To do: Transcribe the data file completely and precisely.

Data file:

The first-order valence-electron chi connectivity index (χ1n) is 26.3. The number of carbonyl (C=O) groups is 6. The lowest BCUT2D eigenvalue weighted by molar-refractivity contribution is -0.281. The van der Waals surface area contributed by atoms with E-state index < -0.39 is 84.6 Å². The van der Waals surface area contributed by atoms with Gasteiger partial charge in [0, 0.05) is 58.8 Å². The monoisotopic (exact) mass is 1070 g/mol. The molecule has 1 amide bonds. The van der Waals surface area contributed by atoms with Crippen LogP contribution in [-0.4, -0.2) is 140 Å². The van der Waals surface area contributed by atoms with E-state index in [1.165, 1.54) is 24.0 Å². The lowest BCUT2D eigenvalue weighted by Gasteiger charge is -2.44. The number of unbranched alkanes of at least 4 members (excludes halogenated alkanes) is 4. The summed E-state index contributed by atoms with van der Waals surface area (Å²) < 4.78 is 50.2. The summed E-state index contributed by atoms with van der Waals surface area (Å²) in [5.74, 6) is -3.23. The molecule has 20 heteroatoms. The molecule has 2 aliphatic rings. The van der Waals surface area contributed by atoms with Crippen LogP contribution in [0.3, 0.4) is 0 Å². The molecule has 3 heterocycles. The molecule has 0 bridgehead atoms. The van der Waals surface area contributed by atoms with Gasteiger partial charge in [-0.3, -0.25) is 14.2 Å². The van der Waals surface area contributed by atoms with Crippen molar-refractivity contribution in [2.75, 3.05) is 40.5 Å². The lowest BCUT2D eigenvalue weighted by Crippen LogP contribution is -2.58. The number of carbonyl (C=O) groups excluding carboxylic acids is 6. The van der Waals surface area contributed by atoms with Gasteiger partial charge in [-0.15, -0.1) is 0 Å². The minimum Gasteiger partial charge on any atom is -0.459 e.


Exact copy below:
The first-order valence-electron chi connectivity index (χ1n) is 26.3. The number of carbonyl (C=O) groups is 6. The lowest BCUT2D eigenvalue weighted by molar-refractivity contribution is -0.281. The van der Waals surface area contributed by atoms with E-state index < -0.39 is 84.6 Å². The van der Waals surface area contributed by atoms with Gasteiger partial charge in [0, 0.05) is 58.8 Å². The monoisotopic (exact) mass is 1070 g/mol. The molecule has 1 amide bonds. The van der Waals surface area contributed by atoms with Crippen LogP contribution in [-0.4, -0.2) is 140 Å². The van der Waals surface area contributed by atoms with E-state index in [1.165, 1.54) is 24.0 Å². The lowest BCUT2D eigenvalue weighted by Gasteiger charge is -2.44. The number of unbranched alkanes of at least 4 members (excludes halogenated alkanes) is 4. The summed E-state index contributed by atoms with van der Waals surface area (Å²) < 4.78 is 50.2. The summed E-state index contributed by atoms with van der Waals surface area (Å²) in [5.74, 6) is -3.23. The molecule has 20 heteroatoms. The molecule has 2 aliphatic rings. The van der Waals surface area contributed by atoms with Crippen LogP contribution in [0.3, 0.4) is 0 Å². The molecule has 3 heterocycles. The molecule has 0 bridgehead atoms. The van der Waals surface area contributed by atoms with Gasteiger partial charge in [-0.3, -0.25) is 14.2 Å². The van der Waals surface area contributed by atoms with Crippen molar-refractivity contribution in [2.75, 3.05) is 40.5 Å². The lowest BCUT2D eigenvalue weighted by Crippen LogP contribution is -2.58. The number of carbonyl (C=O) groups excluding carboxylic acids is 6. The van der Waals surface area contributed by atoms with Gasteiger partial charge in [-0.15, -0.1) is 0 Å². The minimum Gasteiger partial charge on any atom is -0.459 e.